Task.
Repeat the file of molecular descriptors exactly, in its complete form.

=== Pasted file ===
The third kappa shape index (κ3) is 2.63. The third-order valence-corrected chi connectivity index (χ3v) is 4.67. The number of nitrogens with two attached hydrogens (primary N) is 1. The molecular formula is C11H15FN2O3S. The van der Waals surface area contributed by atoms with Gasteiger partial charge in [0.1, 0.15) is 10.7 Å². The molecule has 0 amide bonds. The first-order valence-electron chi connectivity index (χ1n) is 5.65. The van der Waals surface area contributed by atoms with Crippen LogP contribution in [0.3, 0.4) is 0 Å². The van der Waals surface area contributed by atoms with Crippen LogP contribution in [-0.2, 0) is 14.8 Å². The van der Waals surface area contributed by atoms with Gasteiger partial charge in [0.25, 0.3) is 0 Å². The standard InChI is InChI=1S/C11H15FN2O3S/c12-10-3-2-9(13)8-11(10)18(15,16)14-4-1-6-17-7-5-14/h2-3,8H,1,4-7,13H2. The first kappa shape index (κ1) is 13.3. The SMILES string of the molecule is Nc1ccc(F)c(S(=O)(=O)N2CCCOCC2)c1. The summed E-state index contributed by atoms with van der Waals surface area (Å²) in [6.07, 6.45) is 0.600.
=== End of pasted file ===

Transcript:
The third kappa shape index (κ3) is 2.63. The third-order valence-corrected chi connectivity index (χ3v) is 4.67. The number of nitrogens with two attached hydrogens (primary N) is 1. The molecular formula is C11H15FN2O3S. The van der Waals surface area contributed by atoms with Gasteiger partial charge in [0.1, 0.15) is 10.7 Å². The molecule has 0 amide bonds. The first-order valence-electron chi connectivity index (χ1n) is 5.65. The van der Waals surface area contributed by atoms with Crippen LogP contribution in [0.3, 0.4) is 0 Å². The van der Waals surface area contributed by atoms with Crippen LogP contribution in [-0.2, 0) is 14.8 Å². The van der Waals surface area contributed by atoms with Gasteiger partial charge in [0.25, 0.3) is 0 Å². The standard InChI is InChI=1S/C11H15FN2O3S/c12-10-3-2-9(13)8-11(10)18(15,16)14-4-1-6-17-7-5-14/h2-3,8H,1,4-7,13H2. The first kappa shape index (κ1) is 13.3. The SMILES string of the molecule is Nc1ccc(F)c(S(=O)(=O)N2CCCOCC2)c1. The summed E-state index contributed by atoms with van der Waals surface area (Å²) in [6.07, 6.45) is 0.600.